Socialism and Anglicanism should not be natural bedfellows. The church should oppose every intrusion of Socialism into the lives of the people; indeed, in this respect, many good atheists hold fast to great truths that appear to elude the Archdruid of Canterbury and his like; that we have a shared moral duty and responsibility to the poor does not equate to the right of the State to take riches from those that have them and give to those who have not. Indeed, I can't get a fag paper between the views of many good Libertarian atheists and those expressed by Leo XIII in Rerum Novarum;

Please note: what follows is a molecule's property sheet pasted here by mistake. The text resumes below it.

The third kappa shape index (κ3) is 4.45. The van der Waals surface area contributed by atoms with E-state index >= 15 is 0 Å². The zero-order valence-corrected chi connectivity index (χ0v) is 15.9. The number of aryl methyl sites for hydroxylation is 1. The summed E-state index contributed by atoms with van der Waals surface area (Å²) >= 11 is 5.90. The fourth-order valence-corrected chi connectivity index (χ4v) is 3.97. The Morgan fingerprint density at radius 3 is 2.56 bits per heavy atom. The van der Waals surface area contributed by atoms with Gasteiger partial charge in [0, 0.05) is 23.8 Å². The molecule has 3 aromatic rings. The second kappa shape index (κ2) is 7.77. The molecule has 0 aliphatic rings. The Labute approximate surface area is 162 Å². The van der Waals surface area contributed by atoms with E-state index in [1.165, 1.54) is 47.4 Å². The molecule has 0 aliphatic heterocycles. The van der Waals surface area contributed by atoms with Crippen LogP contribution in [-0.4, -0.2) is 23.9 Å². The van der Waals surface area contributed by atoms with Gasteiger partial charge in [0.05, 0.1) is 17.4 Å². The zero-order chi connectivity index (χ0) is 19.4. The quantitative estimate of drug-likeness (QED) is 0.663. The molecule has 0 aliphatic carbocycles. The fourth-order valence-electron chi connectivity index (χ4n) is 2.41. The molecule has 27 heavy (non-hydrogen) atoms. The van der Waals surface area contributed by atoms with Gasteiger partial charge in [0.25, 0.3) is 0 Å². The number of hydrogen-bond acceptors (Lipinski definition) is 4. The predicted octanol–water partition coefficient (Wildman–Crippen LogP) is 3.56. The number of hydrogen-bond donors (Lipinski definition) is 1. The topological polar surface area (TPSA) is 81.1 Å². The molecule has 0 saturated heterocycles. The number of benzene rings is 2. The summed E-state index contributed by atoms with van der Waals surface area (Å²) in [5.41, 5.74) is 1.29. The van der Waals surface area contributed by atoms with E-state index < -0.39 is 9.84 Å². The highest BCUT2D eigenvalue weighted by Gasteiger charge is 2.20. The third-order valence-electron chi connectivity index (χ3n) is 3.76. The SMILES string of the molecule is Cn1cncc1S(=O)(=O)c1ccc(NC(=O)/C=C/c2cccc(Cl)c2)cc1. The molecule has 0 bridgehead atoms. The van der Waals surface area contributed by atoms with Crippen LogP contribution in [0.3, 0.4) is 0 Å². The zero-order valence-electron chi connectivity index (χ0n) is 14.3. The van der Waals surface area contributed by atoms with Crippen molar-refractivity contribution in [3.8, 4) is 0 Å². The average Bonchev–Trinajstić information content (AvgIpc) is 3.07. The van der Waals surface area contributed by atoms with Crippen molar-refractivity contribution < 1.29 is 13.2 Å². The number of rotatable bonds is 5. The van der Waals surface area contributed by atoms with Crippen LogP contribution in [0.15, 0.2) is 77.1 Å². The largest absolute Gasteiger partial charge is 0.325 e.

The contention, then, that the civil government should at its option intrude into and exercise intimate control over the family and the household is a great and pernicious error. True, if a family finds itself in exceeding distress, utterly deprived of the counsel of friends, and without any prospect of extricating itself, it is right that extreme necessity be met by public aid, since each family is a part of the commonwealth. In like manner, if within the precincts of the household there occur grave disturbance of mutual rights, public authority should intervene to force each party to yield to the other its proper due; for this is not to deprive citizens of their rights, but justly and properly to safeguard and strengthen them. But the rulers of the commonwealth must go no further; here, nature bids them stop. Paternal authority can be neither abolished nor absorbed by the State; for it has the same source as human life itself. "The child belongs to the father," and is, as it were, the continuation of the father's personality; and speaking strictly, the child takes its place in civil society, not of its own right, but in its quality as member of the family in which it is born. And for the very reason that "the child belongs to the father" it is, as St. Thomas Aquinas says, "before it attains the use of free will, under the power and the charge of its parents." The socialists, therefore, in setting aside the parent and setting up a State supervision, act against natural justice, and destroy the structure of the home.